The Finns themselves gave the impression they are an odd bunch, and this is generally the concensus amongst their Scandinavian neighbours. Sitting somewhere between Swedes and Russians, the Finns look and act as such. They are a sombre folk, possessing none of the happy-go-lucky attitude of the Swedes, but retaining the ability to cooperate and organise stuff. Their womenfolk are often very attractive, either blonde and Scandinavian looking, or tall, slim with pale skin, high cheekbones, and very dark hair. The men vary, but a common look is short, stocky, with a viking beard.
One thing they share with the Russians was their drinking habits. I had been told Finns like to drink, and that the national pastime is to sit indoors and drink heavily, and the stereotype has not been formed without reason. There were bars everywhere, and from the time the offices close – regardless of the day of the week – the bars fill up with people of all ages who settle themselves at a table in groups of 5 or more, and proceed to drink lots. Beer is a clear favourite, and I found at least one German-style beer house (which served Krombacher, the beer of the Gods, which I had consumed in industrial quantities during my trip to Germany in June). Some of these bars were very large, but finding a seat could still be a challenge. I had installed myself in one when an enormous group of Finns came in, both men and women varying in age from 25 to 65, several of whom were carrying cello cases on their backs. Cellos are not the most practical item to bring to a packed bar, especially as the Finns haven’t done what the Russians excel at: providing a cloakroom for your bulky winter coats, bags, and any large string instruments you happen to be carting about with you. In fact, few of the bars in the Baltic states provided cloakrooms to dump your jacket, which became a major gripe of mine. It is pretty difficult to get a drink in a crowded bar or fit a group into a small space if everybody is either wearing a bulky down jacket or has it rolled up under his arm like a tramp with a bedroll. Half the seating space gets taken up by jackets. As I said, the Russians have this nailed down, you couldn’t open a bar there without providing a cloakroom. All I saw in Finland and the other Baltic states were inadequate hat stands or a few pegs on the wall.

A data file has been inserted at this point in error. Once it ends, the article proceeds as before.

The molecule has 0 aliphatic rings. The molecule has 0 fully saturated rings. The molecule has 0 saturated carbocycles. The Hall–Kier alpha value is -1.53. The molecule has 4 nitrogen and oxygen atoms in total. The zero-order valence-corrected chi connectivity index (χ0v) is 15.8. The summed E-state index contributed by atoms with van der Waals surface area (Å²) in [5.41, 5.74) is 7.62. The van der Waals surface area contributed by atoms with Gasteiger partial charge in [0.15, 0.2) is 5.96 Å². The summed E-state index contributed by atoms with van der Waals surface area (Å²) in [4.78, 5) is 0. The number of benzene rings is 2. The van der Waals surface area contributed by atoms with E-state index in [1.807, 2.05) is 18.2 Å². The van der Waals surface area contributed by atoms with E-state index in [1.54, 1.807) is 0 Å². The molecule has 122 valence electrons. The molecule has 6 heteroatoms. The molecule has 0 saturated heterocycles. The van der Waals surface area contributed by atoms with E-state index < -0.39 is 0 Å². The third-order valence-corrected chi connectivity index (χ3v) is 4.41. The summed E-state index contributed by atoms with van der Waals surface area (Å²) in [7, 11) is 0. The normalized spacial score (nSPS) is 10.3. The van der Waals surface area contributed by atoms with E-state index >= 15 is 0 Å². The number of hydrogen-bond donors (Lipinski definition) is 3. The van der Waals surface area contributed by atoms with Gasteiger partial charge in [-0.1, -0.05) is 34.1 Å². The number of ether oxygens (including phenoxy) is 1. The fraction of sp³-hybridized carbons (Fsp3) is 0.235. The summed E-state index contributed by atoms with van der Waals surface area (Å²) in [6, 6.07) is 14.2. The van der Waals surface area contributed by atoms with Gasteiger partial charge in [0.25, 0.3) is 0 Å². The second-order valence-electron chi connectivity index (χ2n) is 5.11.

Anyway, the atmosphere in the bars was pretty friendly, although I had been told that Finnish men, when they get tanked up on vodka, like to fight. But there wasn’t anybody drinking vodka where I was, these were after work beer drinking holes, and I expect the vodka consumption takes place at the weekend in different places, in clubs perhaps. One other thing though. The service was, in general, pretty crap. The bars in Helsinki seem to be staffed mainly by students, and they took a bit of cajoling into noticing you, i.e. you had to not only stand like a lemon in front of them, but actually ask them to serve you. If you walked into a place and just sat at a table, you’d be there all day without getting served. Like an English pub, I suppose.